Here at Global Action Plan (GAP), an environmental charity, we know that society’s pre-occupation with buying stuff to feel good is unsustainable. By August 8th last year, we’d already used up more of the Earth’s resources for 2016 than it could renew.

Ironically, seeking joy through shopping isn’t making us happy either. It’s linked to reduced mental health and increased symptoms of depression and anxiety. So we commissioned a report into people’s relationship with stuff to understand the positive ways that we could encourage people to find alternative routes to happiness that didn’t involve hitting the shops. The answer was fourfold:

Take time out – a way of being

Mindfulness is all the rage at the moment, with good reason: it helps to reduce stress levels. We’re fortunate to have the lovely Natasha at GAP, who happens to be a trained mindfulness coach – a skill that was put to good use in our recent away-day, to bring us together as an organisation. We’re now introducing the concept into meetings, as a way to help people to park their mental junk at the door. Please don’t imagine that our office is a place of total Zen calmness, but it is a place where staff feel empowered to take short moments throughout the day to pause and consciously relax. Plus, it helps us stay on charitable-mission. When you are calmer, the pull to go and buy a new shirt in your lunchbreak to get a mood lift fades away.

Treasure what we have – a way of having

‘Thank you’, two simple words that can transform your day. Appreciation of the good things and people around you in life makes you happier with what you’ve got – which results in less need to seek external gratification through possessions. I started a daily thank you log just before Christmas. Every evening, I write three things that I’m grateful for. The research says that I’ll feel the benefits of improved well-being for up to six months. I noticed a change almost immediately, especially in my sleep patterns.

The culture of gratitude is present at work as well. We have a ‘Thank You’ wall where staff can publicly state their gratitude to others for the help that they’ve received. It is a very public way of saying, ‘I appreciate you’ – and feeling appreciated is a powerful motivator. Psychologist Dan Ariely demonstrated this in an interesting experiment where free pizza proved to be a more powerful motivator to increase productivity than money.  

Choose experiences, not things – a way of doing

Ask me to recall a happy time in life and the things that come to mind are partying with friends, white water rafting in Costa Rica and the time that my daughter tried to fly (a whole other story)! When it comes to what really makes us happy, creating memories that last a lifetime beats the quick highs of a new purchase every time. At GAP, this manifests itself in the Birthday Creep. There’s no pressure to mark colleague birthdays with presents. Instead, your designated birthday buddy arranges a card and the Creep – a fantastically funny and creative group effort to sneak up and surprise the birthday boy/girl with cake. It’s a simple and lovely way to ‘do’ rather than ‘buy’ something to mark someone’s special day.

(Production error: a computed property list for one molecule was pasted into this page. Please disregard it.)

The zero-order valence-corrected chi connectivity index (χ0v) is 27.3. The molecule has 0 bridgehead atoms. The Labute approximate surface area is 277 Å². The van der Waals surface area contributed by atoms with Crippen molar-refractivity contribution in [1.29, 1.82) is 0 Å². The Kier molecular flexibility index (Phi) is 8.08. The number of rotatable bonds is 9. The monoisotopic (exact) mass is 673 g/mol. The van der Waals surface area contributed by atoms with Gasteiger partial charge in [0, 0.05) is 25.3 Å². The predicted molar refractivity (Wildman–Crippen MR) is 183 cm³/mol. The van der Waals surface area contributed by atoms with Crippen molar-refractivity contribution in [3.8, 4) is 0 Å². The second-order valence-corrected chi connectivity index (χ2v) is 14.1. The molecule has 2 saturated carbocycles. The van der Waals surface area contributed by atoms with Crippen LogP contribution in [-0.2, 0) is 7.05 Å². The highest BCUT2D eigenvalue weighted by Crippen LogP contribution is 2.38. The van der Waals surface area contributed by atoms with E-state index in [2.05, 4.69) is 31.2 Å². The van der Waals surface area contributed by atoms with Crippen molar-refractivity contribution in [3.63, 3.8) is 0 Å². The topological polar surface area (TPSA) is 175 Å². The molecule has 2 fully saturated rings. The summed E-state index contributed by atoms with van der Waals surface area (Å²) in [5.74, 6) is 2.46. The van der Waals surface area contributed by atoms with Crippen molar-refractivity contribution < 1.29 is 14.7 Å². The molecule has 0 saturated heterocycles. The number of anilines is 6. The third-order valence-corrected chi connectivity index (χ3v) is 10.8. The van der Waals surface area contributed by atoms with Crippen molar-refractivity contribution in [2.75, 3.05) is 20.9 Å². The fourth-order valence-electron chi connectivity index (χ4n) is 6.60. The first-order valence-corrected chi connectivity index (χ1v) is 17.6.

Declutter life – a way of living

Modern life is hectic. There’s 24 hour news (fake and real) and we can shop ‘till we drop from the comfort of our own home. We’re simply overloaded with mental and physical stuff. The fact that the average British woman buys 59 items of clothing each year and has 22 things in her wardrobe that she has never worn suggests that we don’t really need that new outfit. Our research found that there are benefits to well-being if we choose a simpler existence that was truer to what really matters to us. For example, the organisation we work for reflecting our own values. For our recent #walkingthetalk campaign, GAP staff made an environmental New Year’s Resolution and then charted their journey for a month through pictures and blogs. Giving everyone the chance to share what mattered to them, alongside our core mission of preserving the planet for future generations, was hugely rewarding.

Of course, we all have our personal routes to happiness. What our research showed was that the path to inspiring happiness is not littered with stuff. Instead, less was best. So the question I will leave you with is, ‘Could you have a healthier relationship with stuff?’  You can download our report and join the movement on social media.

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